St. Peter's Church

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The St. Peter’s Catholic Church, also known as the Roman Catholic Church, holds a significant place as the largest Christian institution, boasting 1.3 billion baptized Catholics globally as of 2019. Embedded within the annals of time, it stands as one of the oldest and most extensive international bodies, leaving an indelible mark on the history and evolution of Western civilization.

Comprising 24 sui iuris churches, including the Latin Church and 23 Eastern Catholic Churches, the Church spans nearly 3,500 dioceses and eparchies scattered across the globe. At its helm sits the pope, serving as the bishop of Rome and the principal pastor of the Church. The governance stems from the bishopric of Rome, known as the Holy See, functioning as the central authority. Operating within the confines of Vatican City, the Roman Curia, the administrative body of the Holy See, stands as the nerve center with the pope at the helm as head of state.

Fundamentally rooted in the Nicene Creed, Catholicism asserts itself as the one, holy, catholic, and apostolic church, ordained by Jesus Christ in his Great Commission. It upholds the belief that its bishops succeed the apostles of Christ, and the pope follows in the footsteps of Saint Peter, to whom Jesus Christ bestowed primacy. The St. Peter’s Church maintains its commitment to practicing the original Christian faith propagated by the apostles, preserving it infallibly through scripture and sacred tradition, authenticated by the magisterium of the Church.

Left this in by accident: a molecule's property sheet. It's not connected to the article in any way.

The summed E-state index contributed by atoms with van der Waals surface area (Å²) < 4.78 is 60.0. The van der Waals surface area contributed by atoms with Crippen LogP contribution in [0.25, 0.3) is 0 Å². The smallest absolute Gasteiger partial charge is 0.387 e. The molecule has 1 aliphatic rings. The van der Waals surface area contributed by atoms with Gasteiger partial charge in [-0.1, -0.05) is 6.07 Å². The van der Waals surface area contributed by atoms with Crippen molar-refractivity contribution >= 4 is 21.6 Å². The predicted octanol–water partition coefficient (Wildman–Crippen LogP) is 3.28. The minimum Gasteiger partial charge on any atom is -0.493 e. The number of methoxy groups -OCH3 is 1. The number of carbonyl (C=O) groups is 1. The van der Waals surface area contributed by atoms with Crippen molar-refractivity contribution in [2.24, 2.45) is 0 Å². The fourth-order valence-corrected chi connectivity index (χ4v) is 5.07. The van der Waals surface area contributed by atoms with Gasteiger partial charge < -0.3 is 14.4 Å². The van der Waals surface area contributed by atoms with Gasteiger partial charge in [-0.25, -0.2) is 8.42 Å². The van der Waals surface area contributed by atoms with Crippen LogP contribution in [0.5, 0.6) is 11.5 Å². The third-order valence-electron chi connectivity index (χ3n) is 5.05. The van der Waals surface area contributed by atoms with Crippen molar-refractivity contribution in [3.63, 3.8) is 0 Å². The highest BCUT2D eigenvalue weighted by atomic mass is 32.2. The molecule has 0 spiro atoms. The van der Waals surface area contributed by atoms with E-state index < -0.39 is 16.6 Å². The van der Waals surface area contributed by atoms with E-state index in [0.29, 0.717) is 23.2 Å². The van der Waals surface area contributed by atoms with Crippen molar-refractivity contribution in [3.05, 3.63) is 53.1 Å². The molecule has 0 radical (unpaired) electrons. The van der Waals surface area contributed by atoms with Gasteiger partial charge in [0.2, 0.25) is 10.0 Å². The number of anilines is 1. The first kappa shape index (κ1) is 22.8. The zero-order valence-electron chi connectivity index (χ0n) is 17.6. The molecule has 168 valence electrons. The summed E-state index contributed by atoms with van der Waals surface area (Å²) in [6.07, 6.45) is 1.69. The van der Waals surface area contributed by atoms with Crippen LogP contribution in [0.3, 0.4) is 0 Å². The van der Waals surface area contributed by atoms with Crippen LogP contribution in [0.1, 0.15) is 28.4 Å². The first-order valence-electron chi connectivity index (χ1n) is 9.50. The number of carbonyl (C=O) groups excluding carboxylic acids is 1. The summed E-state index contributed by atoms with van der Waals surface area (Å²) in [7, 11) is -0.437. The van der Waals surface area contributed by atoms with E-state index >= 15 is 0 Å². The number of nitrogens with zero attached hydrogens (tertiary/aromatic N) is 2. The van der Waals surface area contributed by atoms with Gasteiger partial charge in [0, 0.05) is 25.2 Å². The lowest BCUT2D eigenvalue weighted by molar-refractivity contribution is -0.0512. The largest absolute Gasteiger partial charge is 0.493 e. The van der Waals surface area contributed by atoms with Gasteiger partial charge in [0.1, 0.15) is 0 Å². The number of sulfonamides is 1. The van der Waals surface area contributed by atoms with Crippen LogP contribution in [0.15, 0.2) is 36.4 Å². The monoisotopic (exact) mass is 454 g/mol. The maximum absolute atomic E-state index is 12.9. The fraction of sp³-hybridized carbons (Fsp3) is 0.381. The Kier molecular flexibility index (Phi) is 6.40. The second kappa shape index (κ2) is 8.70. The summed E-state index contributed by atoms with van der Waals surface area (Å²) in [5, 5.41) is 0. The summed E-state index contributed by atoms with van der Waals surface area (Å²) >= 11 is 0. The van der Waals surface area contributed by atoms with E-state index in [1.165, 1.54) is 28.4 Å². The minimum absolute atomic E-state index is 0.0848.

Various liturgies, such as the Roman Rite and those of the Latin Church, alongside the Eastern Catholic liturgies, as well as religious orders like mendicant orders, enclosed monastic orders, and third orders, showcase a diverse array of theological and spiritual perspectives within the Church.